Grass-roots families fight plans for Hong Kong’s only low-cost private rental estate
Residents’ group says developers will profit at the Shek Kip Mei site and calls for public housing to be built instead
A redevelopment plan for Hong Kong’s only privately owned low-cost rental estate has met opposition from a group of grass-roots families who want public housing to be built there instead.
The Town Planning Board approved plans for the Hong Kong Settlers Housing Corporation to redevelop the Shek Kip Mei site on condition that it reached a deal to rehouse 1,300 affected households in the 52-year-old Tai Hang Sai Estate.
The corporation, of which property giant Henderson Land’s chairman Lee Shau-kee is a director, proposed reserving 823 flats for rent while offering 729 subsidised flats for sale in its first phase of development by 2024.
Details of a second phase, offering 3,636 flats by 2030, would be announced once a deal had been agreed with residents.
However, a group of low-income Sham Shui Po residents attacked the proposal for going back on land sale conditions when the government sold the land in 1961 at a knock-down price.
“The land lease stated that at least 1,600 rental flats should be provided for low-income families. Now the government’s just helping private developers make money,” Tsang Kin-wah, a group representative, said.
Tsang said all the flats should be for low-cost rental or the government should take back the land to build public housing.
“The government said that it would take three years to get into public housing, but now who knows how long it would actually take?” Tsang told lawmakers in a meeting on Monday.
There were at least 282,300 applications for public housing and thousands faced an average waiting time of four years and eight months, according to official figures as of December.
Housing policy expert Lawrence Poon Wing-cheung said it was impractical for the government to resume private land under these circumstances.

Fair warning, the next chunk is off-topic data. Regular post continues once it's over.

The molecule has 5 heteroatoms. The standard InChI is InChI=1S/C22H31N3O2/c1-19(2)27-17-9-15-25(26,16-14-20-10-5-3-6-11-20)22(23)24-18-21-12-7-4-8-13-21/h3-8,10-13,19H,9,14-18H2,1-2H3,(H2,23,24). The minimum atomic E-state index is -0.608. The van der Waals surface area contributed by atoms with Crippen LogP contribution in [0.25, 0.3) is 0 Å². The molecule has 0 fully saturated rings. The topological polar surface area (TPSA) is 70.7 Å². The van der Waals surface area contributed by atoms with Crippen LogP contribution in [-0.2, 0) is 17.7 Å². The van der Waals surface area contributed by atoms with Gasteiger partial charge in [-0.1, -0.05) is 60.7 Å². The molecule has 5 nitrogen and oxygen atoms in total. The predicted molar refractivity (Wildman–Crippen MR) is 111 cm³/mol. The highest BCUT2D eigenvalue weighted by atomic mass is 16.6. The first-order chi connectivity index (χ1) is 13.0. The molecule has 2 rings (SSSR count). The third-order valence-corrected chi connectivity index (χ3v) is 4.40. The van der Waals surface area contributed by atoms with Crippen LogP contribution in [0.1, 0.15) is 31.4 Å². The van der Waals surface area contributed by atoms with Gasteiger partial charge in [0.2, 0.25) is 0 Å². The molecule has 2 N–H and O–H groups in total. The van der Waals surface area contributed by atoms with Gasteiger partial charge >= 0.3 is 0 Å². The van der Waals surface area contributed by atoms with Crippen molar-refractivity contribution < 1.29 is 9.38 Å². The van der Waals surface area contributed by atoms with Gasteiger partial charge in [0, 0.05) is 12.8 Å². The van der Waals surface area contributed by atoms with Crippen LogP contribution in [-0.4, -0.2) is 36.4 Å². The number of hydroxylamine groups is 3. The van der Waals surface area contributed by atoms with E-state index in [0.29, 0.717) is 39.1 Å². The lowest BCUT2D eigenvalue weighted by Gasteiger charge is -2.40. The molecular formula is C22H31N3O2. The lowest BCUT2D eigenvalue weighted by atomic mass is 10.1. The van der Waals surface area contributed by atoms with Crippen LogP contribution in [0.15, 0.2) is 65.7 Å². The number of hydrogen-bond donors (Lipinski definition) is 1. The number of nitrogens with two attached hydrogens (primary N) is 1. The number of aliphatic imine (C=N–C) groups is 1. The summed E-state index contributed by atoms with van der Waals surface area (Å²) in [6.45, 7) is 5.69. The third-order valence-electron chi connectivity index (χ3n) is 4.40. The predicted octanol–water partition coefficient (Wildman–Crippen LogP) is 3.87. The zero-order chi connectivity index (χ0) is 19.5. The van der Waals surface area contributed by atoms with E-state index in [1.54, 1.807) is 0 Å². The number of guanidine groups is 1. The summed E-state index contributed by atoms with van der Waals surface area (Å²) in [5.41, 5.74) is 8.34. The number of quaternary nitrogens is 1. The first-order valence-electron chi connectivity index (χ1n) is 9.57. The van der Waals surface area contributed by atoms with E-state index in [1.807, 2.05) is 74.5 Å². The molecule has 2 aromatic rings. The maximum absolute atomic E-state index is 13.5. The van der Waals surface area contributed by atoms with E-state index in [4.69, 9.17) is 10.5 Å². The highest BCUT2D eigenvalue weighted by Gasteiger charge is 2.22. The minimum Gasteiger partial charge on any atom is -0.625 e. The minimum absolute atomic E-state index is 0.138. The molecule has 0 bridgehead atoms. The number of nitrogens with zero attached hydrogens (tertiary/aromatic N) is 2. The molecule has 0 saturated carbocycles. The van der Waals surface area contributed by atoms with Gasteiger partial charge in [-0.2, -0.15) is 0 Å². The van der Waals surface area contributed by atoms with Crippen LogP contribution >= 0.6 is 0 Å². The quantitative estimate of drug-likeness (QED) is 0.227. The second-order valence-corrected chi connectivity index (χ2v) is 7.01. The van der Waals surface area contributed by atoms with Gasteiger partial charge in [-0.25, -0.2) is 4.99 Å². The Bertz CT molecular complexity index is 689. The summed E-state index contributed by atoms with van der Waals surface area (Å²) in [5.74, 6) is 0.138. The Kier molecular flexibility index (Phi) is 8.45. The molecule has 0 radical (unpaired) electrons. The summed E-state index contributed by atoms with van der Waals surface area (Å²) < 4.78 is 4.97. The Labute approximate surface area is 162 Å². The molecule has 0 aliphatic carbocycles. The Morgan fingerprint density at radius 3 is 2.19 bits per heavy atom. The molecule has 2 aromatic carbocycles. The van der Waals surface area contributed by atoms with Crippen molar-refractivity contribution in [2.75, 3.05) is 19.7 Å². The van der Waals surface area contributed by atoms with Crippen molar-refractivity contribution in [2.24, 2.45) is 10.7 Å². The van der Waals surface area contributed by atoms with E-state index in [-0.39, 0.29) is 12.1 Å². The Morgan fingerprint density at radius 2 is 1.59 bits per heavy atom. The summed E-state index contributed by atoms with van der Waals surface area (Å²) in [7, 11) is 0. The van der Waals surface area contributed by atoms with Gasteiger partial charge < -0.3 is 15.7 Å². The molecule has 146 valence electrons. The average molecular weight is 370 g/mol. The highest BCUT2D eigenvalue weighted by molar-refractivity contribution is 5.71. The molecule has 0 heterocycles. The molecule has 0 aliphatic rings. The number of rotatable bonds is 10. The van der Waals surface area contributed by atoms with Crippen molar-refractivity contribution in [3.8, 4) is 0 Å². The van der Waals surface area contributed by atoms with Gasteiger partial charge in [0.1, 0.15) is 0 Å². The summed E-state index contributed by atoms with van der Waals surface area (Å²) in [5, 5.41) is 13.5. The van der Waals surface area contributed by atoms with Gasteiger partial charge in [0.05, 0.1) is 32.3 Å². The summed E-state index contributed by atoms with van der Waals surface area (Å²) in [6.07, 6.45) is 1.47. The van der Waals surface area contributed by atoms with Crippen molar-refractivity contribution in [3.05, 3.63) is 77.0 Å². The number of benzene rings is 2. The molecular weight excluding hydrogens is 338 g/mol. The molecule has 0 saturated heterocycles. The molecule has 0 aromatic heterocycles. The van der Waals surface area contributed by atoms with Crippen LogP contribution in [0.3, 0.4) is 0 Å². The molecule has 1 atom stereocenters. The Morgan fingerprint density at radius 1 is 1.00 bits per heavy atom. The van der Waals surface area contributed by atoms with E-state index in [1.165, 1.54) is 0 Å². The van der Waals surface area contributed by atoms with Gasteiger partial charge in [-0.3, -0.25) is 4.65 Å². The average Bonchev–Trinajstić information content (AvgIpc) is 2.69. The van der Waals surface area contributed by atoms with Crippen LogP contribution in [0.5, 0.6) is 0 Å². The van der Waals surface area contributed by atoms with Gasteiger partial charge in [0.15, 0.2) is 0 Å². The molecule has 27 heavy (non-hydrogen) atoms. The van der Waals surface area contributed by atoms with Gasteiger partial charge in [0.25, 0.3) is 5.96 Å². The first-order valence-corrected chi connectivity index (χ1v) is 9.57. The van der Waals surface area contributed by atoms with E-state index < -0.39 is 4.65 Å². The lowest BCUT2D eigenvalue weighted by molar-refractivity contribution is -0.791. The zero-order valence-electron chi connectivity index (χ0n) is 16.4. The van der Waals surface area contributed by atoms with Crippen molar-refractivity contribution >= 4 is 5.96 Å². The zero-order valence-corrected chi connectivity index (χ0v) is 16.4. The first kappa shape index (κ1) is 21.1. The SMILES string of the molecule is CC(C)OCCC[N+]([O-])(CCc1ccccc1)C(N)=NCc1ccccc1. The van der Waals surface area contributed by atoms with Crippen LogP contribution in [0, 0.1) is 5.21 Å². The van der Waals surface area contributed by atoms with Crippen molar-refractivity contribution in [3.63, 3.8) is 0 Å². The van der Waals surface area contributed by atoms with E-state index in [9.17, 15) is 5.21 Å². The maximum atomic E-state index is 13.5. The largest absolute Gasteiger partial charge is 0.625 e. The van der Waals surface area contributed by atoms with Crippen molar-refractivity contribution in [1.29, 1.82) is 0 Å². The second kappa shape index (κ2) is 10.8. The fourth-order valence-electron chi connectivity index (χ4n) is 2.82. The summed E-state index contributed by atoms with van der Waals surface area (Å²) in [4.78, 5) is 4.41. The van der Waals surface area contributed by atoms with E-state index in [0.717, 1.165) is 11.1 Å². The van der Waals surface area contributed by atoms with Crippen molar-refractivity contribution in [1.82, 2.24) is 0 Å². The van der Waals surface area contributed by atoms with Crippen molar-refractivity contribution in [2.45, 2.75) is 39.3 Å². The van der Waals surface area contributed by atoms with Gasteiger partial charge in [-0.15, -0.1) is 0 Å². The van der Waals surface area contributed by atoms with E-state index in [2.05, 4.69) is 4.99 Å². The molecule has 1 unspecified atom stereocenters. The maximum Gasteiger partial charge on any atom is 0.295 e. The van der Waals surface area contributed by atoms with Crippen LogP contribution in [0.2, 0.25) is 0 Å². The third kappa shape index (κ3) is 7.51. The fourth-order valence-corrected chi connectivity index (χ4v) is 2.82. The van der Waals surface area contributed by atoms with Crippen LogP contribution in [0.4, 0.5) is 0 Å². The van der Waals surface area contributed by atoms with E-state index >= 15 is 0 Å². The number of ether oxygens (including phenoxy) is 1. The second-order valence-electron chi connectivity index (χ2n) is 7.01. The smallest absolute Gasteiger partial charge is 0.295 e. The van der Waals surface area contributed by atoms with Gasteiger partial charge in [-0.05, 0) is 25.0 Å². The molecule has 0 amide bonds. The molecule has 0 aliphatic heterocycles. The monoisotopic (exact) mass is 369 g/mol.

“Of course it is ideal [given the housing crisis], if the government can take back the land for public housing. But Hong Kong is a city that values and protects private property rights, otherwise the government can just take back all industrial buildings to build public housing,” Poon said.
Officials have previously said that redevelopment plans at the site could be determined only by the owner, as long as it complied with building legislation and lease conditions.
The company has to apply to the Lands Department to change land lease conditions to allow the sale of subsidised flats in order for building work to start. Current land lease conditions only stipulate that the company has to offer at least 1,600 flats to lease to low-income families.
If approved by the government, it would have to pay a land premium according to the increased land value.
In response to Post inquiries, the corporation said it had yet to submit an application.
Poon said it was also unlikely that the landlord would convert all the flats into low-cost rental housing, given the hefty price to cover construction costs and the land premium.
There are no details available on the rent or discount on the subsidised flat sales.
The corporation spokesman said it would likely take references from public housing and the government’s subsidised flat sales to decide rents and flat prices.